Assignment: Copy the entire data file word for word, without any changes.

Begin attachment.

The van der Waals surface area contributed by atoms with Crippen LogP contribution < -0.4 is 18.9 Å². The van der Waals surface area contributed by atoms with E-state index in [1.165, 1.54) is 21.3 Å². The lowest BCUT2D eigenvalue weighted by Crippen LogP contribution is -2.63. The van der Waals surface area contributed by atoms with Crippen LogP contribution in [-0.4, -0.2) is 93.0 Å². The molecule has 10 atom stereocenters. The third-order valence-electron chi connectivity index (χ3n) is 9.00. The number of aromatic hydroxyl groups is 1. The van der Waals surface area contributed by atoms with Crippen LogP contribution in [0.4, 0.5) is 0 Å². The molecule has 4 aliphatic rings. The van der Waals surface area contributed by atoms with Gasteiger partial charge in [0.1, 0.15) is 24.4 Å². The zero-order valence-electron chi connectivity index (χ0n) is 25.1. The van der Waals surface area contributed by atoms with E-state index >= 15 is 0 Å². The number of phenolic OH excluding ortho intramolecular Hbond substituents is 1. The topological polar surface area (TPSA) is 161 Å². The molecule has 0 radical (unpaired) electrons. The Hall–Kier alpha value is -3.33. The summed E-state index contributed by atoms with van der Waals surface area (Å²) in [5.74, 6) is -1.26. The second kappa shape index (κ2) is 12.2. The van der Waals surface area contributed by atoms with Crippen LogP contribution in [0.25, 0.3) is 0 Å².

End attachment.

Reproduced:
The van der Waals surface area contributed by atoms with Crippen LogP contribution < -0.4 is 18.9 Å². The van der Waals surface area contributed by atoms with E-state index in [1.165, 1.54) is 21.3 Å². The lowest BCUT2D eigenvalue weighted by Crippen LogP contribution is -2.63. The van der Waals surface area contributed by atoms with Crippen LogP contribution in [-0.4, -0.2) is 93.0 Å². The molecule has 10 atom stereocenters. The third-order valence-electron chi connectivity index (χ3n) is 9.00. The number of aromatic hydroxyl groups is 1. The van der Waals surface area contributed by atoms with Crippen LogP contribution in [0.4, 0.5) is 0 Å². The molecule has 4 aliphatic rings. The van der Waals surface area contributed by atoms with Gasteiger partial charge in [0.1, 0.15) is 24.4 Å². The zero-order valence-electron chi connectivity index (χ0n) is 25.1. The van der Waals surface area contributed by atoms with E-state index >= 15 is 0 Å². The number of phenolic OH excluding ortho intramolecular Hbond substituents is 1. The topological polar surface area (TPSA) is 161 Å². The molecule has 0 radical (unpaired) electrons. The Hall–Kier alpha value is -3.33. The summed E-state index contributed by atoms with van der Waals surface area (Å²) in [5.74, 6) is -1.26. The second kappa shape index (κ2) is 12.2. The van der Waals surface area contributed by atoms with Crippen LogP contribution in [0.25, 0.3) is 0 Å².